Diane Guerrero returned to the series for its final season because of U.S immigration policy’s traumatizing mark on her life. Photo: Netflix

From the beginning, the writers knew they wanted Guerrero to return to the show, since Maritza and Blanca were the two Latinas in Litchfield who are not Puerto Rican. With her winged eyeliner and sassy attitude, Martiza and her best friend and fellow YouTube personality Flaca became fan favorites. In the finale story, Maritza’s big heart betrays her when guards observe her passing out information to other detainees about how to contact lawyers using a secret code, since detainees don’t have the right to make phone calls. The next time viewers see her, she is being walked to the airplane in handcuffs.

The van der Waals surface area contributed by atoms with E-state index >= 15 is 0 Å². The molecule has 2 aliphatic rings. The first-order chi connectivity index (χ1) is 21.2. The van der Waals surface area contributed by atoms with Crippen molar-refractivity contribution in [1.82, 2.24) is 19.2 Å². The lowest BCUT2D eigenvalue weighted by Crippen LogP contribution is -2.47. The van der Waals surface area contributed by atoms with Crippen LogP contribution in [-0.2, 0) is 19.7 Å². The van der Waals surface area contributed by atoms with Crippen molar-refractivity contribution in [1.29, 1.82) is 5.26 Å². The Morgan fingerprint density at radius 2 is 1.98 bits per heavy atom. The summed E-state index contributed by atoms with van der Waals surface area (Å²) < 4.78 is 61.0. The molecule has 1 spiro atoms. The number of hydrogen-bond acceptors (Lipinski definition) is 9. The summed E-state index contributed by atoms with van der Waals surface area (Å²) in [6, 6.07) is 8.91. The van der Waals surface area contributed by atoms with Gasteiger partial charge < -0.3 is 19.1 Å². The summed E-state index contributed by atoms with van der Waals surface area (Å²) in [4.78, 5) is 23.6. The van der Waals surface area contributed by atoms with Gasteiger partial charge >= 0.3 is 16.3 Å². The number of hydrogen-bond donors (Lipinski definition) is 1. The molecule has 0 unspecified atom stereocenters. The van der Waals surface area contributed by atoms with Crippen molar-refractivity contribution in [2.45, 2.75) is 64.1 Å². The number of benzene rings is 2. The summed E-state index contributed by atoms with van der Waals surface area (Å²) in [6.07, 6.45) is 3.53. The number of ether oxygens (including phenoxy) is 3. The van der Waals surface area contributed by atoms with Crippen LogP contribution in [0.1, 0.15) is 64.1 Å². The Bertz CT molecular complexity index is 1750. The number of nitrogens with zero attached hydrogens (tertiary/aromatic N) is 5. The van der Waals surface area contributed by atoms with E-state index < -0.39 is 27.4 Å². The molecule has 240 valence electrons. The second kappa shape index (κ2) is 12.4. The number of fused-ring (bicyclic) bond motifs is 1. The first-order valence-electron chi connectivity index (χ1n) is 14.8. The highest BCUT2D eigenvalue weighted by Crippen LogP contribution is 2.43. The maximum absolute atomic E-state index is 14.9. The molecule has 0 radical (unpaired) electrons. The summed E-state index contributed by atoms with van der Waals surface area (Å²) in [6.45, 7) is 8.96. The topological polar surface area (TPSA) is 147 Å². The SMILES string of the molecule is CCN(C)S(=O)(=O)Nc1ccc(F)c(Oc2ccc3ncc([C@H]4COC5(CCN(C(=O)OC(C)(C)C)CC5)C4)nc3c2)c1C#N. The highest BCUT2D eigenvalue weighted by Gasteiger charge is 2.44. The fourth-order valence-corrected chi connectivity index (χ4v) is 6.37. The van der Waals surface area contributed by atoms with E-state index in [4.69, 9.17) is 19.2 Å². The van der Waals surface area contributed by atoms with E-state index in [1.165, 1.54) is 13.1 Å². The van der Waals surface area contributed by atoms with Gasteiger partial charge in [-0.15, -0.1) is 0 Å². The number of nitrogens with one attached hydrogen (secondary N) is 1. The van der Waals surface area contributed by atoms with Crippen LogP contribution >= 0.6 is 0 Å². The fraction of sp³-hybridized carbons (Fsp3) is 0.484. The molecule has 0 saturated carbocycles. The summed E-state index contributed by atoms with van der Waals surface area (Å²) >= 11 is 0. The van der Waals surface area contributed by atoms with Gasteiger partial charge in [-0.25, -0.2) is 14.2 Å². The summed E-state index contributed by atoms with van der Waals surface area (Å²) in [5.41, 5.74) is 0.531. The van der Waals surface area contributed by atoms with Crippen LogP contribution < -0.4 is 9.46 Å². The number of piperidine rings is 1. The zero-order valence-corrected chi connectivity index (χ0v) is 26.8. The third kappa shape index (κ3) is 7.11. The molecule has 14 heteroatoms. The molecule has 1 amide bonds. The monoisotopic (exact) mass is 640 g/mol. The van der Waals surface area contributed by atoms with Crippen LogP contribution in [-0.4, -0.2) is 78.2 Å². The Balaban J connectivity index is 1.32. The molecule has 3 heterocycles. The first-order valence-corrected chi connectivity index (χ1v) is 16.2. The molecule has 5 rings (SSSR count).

“We knew we wanted Maritza to be deported because we wanted it to feel like a member of your family was gone,” Paiz said. “We wanted viewers to feel the shock of that, for the abruptness to be jarring. Diane’s activism and story is an inspiration to us and certainly influenced us.”

But it wasn’t just Guerrero’s life story that made an impact on Kohan’s team. In May 2018, the show’s 13 writers visited Adelanto ICE Processing Center, the largest detention center in Southern California, with Freedom for Immigrants, a national advocacy group seeking to end immigration detention. “I don’t think they bothered to Google us because I don’t think there’s any way they would let us in if they had,” Paiz said. “We took a bus and drove two hours to the most depressing place in the world.”